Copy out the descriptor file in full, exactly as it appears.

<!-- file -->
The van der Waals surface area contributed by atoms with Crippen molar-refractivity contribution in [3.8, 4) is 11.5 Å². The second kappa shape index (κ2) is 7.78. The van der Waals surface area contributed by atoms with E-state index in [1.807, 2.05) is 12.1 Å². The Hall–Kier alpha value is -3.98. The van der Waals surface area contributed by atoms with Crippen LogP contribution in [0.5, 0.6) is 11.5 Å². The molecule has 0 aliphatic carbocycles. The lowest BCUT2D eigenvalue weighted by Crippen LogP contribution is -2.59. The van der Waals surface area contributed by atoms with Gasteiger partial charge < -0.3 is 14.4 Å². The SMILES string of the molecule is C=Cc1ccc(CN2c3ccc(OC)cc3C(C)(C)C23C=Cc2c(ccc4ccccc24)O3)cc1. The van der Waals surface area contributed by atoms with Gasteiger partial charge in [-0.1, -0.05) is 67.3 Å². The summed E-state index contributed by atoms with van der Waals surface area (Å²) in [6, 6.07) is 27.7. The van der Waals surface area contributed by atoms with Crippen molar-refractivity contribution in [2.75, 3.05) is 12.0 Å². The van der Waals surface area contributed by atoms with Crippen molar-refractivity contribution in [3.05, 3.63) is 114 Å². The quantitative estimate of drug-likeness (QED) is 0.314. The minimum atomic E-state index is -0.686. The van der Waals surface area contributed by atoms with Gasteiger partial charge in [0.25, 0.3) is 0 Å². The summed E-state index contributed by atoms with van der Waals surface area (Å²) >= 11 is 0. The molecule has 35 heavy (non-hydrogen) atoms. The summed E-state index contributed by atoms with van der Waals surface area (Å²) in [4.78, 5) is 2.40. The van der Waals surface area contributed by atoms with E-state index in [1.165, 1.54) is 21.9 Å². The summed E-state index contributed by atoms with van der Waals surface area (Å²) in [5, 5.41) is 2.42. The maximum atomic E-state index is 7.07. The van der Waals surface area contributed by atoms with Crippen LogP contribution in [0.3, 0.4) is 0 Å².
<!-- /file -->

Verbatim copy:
The van der Waals surface area contributed by atoms with Crippen molar-refractivity contribution in [3.8, 4) is 11.5 Å². The second kappa shape index (κ2) is 7.78. The van der Waals surface area contributed by atoms with E-state index in [1.807, 2.05) is 12.1 Å². The Hall–Kier alpha value is -3.98. The van der Waals surface area contributed by atoms with Crippen LogP contribution in [0.5, 0.6) is 11.5 Å². The molecule has 0 aliphatic carbocycles. The lowest BCUT2D eigenvalue weighted by Crippen LogP contribution is -2.59. The van der Waals surface area contributed by atoms with Gasteiger partial charge < -0.3 is 14.4 Å². The SMILES string of the molecule is C=Cc1ccc(CN2c3ccc(OC)cc3C(C)(C)C23C=Cc2c(ccc4ccccc24)O3)cc1. The van der Waals surface area contributed by atoms with Gasteiger partial charge in [-0.1, -0.05) is 67.3 Å². The summed E-state index contributed by atoms with van der Waals surface area (Å²) in [6, 6.07) is 27.7. The van der Waals surface area contributed by atoms with Crippen molar-refractivity contribution in [2.75, 3.05) is 12.0 Å². The van der Waals surface area contributed by atoms with Crippen molar-refractivity contribution in [3.05, 3.63) is 114 Å². The quantitative estimate of drug-likeness (QED) is 0.314. The minimum atomic E-state index is -0.686. The van der Waals surface area contributed by atoms with Gasteiger partial charge in [0.25, 0.3) is 0 Å². The summed E-state index contributed by atoms with van der Waals surface area (Å²) >= 11 is 0. The molecule has 35 heavy (non-hydrogen) atoms. The summed E-state index contributed by atoms with van der Waals surface area (Å²) in [4.78, 5) is 2.40. The van der Waals surface area contributed by atoms with E-state index in [1.165, 1.54) is 21.9 Å². The summed E-state index contributed by atoms with van der Waals surface area (Å²) in [5, 5.41) is 2.42. The maximum atomic E-state index is 7.07. The van der Waals surface area contributed by atoms with Crippen LogP contribution in [0.3, 0.4) is 0 Å².